Ulring cautions that agencies should also anticipate that the actions taken by a SWAT team are apt to be second-guessed by the community. "And that's appropriate. Any time a life is taken there ought to be some Monday morning quarterbacking. If you're doing things right and you've done the right training, you have effectively diminished your legal anxieties."
To further ensure that its decisions and actions are proper, the Stockton SWAT unit meets regularly with other SWAT commanders. In addition, the members keep up to date on legal issues through its city attorney's office on everything from "knock-and-notice" requirements to issues surrounding the deployments of percussion grenades.
While keeping on top of federal and statewide legal issues is important, a SWAT team also needs to be aware of the specific needs of the area it serves.
Each city has its own unique personality, some of which can be schizoid in nature. As Sgt. Anthony Henry with the Anchorage SWAT unit notes, his city has a relatively small population throughout most of the year, but that changes during the summer months due to tourism.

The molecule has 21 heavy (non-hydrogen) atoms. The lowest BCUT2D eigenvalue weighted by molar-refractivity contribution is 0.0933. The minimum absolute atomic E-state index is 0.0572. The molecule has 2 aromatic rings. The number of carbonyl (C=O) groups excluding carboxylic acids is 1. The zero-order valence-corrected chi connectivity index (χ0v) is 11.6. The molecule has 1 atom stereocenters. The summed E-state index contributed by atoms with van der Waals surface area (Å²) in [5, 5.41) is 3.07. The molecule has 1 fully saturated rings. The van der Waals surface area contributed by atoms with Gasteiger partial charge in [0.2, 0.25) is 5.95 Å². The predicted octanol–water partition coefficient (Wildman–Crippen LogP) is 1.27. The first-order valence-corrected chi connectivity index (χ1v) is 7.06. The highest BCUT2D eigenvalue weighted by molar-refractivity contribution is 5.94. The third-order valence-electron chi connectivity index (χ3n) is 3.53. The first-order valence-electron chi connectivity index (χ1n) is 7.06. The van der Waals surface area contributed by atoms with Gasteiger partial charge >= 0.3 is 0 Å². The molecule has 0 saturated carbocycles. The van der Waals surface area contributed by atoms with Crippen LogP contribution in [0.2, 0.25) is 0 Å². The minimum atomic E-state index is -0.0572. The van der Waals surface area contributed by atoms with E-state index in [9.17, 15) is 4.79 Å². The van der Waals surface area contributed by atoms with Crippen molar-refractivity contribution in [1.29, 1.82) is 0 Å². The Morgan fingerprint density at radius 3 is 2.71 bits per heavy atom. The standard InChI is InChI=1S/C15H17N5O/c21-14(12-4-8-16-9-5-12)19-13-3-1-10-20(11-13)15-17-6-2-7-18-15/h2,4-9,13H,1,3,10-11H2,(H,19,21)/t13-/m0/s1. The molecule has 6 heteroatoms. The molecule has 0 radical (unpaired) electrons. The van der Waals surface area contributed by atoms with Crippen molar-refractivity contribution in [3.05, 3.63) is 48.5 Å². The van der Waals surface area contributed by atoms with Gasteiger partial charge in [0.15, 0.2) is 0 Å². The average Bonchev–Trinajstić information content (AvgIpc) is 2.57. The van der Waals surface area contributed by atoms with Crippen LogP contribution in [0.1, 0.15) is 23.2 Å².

Though geographically isolated from the continental United States, Anchorage is readily accessible through rail lines, ports, and an international airport. Because of the nature of the work that takes place in and around Anchorage, there's also a greater likelihood of confronting suspects armed with explosives than in some more metropolitan areas. All of these factors-plus the ubiquitous alcohol-have at one time or another played into the departments SWAT call outs.
And when a SWAT call out necessitates officers' presence in 25 to 30 degrees below zero temperature, environmental factors play a role in determining what type of equipment it needs to field.